I hope to put together at least one more project from footage and ideas I got from this year.  But for the time being, you can also have a link to the Five 5ths of Jim Henson’s Labyrinth footage as consolation.

9. Display an artwork at a gallery – 2/10


Yeah… about the whole “gallery” thing.  I’m not going to pretend that I can casually teach myself to be a successful visual artist from a couple of books and youtube videos.  I had kind of planned to just display an artwork in a nearby community arts collective on one of their open studio nights.  And then I stopped by one of their events and realized that a lot of their events were centered around talking through their experiences with mind-altering substances and sharing paintings of flowers resembling genitalia.  Thanks, Boulder.

Ironically, I now actually work part-time in a building with several galleries, and talk through art with paintings and have actually made a couple of sales.  I’m refining plans for a collection of sarcastic art jokes masquerading as a gallery, but I couldn’t rush through it enough to fit it within the official year of the project.  Stay tuned though!

10. Learn to make macarons – 8/10


I am so glad I added this challenge on to the end of the list.  Honestly, I think this was the category that I had the most growth in.  I started at a skill level of absolute zero as far as macarons were concerned, with my first batch ending up as sticky, almond-flavored glop.  Now I have the process down to a relative habit, and can whip up a batch with little effort, complete with a custom maple-brown syrup filling.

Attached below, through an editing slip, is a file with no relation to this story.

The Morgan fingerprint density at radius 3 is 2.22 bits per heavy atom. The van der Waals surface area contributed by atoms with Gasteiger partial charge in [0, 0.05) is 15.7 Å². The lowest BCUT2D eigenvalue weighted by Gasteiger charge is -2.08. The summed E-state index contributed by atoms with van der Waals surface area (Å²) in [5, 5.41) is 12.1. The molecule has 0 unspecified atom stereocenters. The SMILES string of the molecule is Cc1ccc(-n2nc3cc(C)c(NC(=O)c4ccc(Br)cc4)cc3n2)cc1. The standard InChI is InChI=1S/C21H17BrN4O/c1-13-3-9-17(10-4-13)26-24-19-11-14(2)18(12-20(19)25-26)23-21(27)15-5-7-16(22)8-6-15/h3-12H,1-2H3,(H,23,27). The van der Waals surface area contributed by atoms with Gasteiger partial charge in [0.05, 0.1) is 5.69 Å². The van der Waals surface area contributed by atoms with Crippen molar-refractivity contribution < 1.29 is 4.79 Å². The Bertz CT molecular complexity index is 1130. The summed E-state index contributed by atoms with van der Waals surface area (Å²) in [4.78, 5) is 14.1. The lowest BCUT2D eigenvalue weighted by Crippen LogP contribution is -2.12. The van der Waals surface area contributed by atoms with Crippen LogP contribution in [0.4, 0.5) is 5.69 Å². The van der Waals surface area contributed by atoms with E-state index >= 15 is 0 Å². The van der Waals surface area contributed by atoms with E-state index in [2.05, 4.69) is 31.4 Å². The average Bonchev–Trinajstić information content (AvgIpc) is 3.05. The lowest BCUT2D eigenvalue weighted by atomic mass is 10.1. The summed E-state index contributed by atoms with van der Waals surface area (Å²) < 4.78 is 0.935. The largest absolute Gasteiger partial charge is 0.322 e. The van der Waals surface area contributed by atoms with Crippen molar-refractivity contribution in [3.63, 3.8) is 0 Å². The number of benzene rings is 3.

On top of these official challenges, I have also ended up fully submerged in all the arts world related activities that falls between the lines of the categories I laid out.  It’s a little ridiculous how much things have changed.  At the start of the challenge, I was an assistant at a small publishing company who did performing arts on the side.  Now, I’m a freelance artist working for a number of the region’s big arts groups for a living.  In the past year, I have been paid to work as a costumer, carpenter, welder, props manager, stage manager, actor, producer, playwright, director, stagehand, lighting technician, sound engineer, projection designer, makeup artist, house manager, and box office manager.  I’ve taken some substantial risks, failed spectacularly a number of times, and racked up a huge pile of rejections.  But letting go and leaping into the unknown has led me to a crazy new life as a fully fledged member of the artistic community.  I still have a long way to go, but I really can say: I found the framework.